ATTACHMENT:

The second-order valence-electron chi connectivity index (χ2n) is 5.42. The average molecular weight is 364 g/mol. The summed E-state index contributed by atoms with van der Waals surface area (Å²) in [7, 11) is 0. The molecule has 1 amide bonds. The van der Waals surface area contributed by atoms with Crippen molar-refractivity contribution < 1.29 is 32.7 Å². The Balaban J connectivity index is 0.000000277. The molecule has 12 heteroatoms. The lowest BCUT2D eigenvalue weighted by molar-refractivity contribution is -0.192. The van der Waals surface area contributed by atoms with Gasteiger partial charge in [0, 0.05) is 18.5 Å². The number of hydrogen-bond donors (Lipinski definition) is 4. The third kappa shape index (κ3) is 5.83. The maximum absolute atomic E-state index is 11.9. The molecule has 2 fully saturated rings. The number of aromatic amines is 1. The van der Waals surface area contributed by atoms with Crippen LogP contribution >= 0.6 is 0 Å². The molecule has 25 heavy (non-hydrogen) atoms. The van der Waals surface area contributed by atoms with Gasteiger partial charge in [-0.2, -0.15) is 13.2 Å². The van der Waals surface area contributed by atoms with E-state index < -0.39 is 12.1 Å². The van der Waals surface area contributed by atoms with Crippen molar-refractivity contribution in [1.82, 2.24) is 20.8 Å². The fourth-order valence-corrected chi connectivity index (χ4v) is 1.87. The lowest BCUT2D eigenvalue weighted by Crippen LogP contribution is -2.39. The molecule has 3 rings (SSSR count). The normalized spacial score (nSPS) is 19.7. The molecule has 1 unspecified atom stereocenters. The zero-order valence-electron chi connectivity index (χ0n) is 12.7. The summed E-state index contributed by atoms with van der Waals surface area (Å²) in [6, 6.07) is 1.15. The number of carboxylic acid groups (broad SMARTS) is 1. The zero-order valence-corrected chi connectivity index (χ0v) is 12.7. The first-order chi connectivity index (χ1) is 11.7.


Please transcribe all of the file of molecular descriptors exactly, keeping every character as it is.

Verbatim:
The second-order valence-electron chi connectivity index (χ2n) is 5.42. The average molecular weight is 364 g/mol. The summed E-state index contributed by atoms with van der Waals surface area (Å²) in [7, 11) is 0. The molecule has 1 amide bonds. The van der Waals surface area contributed by atoms with Crippen molar-refractivity contribution < 1.29 is 32.7 Å². The Balaban J connectivity index is 0.000000277. The molecule has 12 heteroatoms. The lowest BCUT2D eigenvalue weighted by molar-refractivity contribution is -0.192. The van der Waals surface area contributed by atoms with Gasteiger partial charge in [0, 0.05) is 18.5 Å². The number of hydrogen-bond donors (Lipinski definition) is 4. The third kappa shape index (κ3) is 5.83. The maximum absolute atomic E-state index is 11.9. The molecule has 2 fully saturated rings. The number of aromatic amines is 1. The van der Waals surface area contributed by atoms with Crippen LogP contribution >= 0.6 is 0 Å². The molecule has 25 heavy (non-hydrogen) atoms. The van der Waals surface area contributed by atoms with Gasteiger partial charge in [-0.2, -0.15) is 13.2 Å². The van der Waals surface area contributed by atoms with E-state index < -0.39 is 12.1 Å². The van der Waals surface area contributed by atoms with Crippen molar-refractivity contribution in [1.82, 2.24) is 20.8 Å². The fourth-order valence-corrected chi connectivity index (χ4v) is 1.87. The lowest BCUT2D eigenvalue weighted by Crippen LogP contribution is -2.39. The molecule has 3 rings (SSSR count). The normalized spacial score (nSPS) is 19.7. The molecule has 1 unspecified atom stereocenters. The zero-order valence-electron chi connectivity index (χ0n) is 12.7. The summed E-state index contributed by atoms with van der Waals surface area (Å²) in [6, 6.07) is 1.15. The number of carboxylic acid groups (broad SMARTS) is 1. The zero-order valence-corrected chi connectivity index (χ0v) is 12.7. The first-order chi connectivity index (χ1) is 11.7.